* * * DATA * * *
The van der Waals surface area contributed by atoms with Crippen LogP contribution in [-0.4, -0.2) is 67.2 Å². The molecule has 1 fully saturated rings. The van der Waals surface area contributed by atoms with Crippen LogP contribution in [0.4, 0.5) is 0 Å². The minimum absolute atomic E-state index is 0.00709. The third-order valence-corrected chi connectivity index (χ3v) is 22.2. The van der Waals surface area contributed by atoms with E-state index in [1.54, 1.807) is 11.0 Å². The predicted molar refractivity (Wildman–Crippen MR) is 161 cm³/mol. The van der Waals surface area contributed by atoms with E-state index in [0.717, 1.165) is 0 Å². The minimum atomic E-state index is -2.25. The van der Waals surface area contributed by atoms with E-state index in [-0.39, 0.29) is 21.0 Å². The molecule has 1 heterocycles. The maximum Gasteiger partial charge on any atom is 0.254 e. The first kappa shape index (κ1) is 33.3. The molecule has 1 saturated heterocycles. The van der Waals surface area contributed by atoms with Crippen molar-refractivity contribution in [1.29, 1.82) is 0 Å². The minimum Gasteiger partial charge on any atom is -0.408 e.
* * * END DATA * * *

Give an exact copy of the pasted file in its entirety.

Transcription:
The van der Waals surface area contributed by atoms with Crippen LogP contribution in [-0.4, -0.2) is 67.2 Å². The molecule has 1 fully saturated rings. The van der Waals surface area contributed by atoms with Crippen LogP contribution in [0.4, 0.5) is 0 Å². The minimum absolute atomic E-state index is 0.00709. The third-order valence-corrected chi connectivity index (χ3v) is 22.2. The van der Waals surface area contributed by atoms with E-state index in [1.54, 1.807) is 11.0 Å². The predicted molar refractivity (Wildman–Crippen MR) is 161 cm³/mol. The van der Waals surface area contributed by atoms with E-state index in [0.717, 1.165) is 0 Å². The minimum atomic E-state index is -2.25. The van der Waals surface area contributed by atoms with E-state index in [-0.39, 0.29) is 21.0 Å². The molecule has 1 heterocycles. The maximum Gasteiger partial charge on any atom is 0.254 e. The first kappa shape index (κ1) is 33.3. The molecule has 1 saturated heterocycles. The van der Waals surface area contributed by atoms with Crippen molar-refractivity contribution in [1.29, 1.82) is 0 Å². The minimum Gasteiger partial charge on any atom is -0.408 e.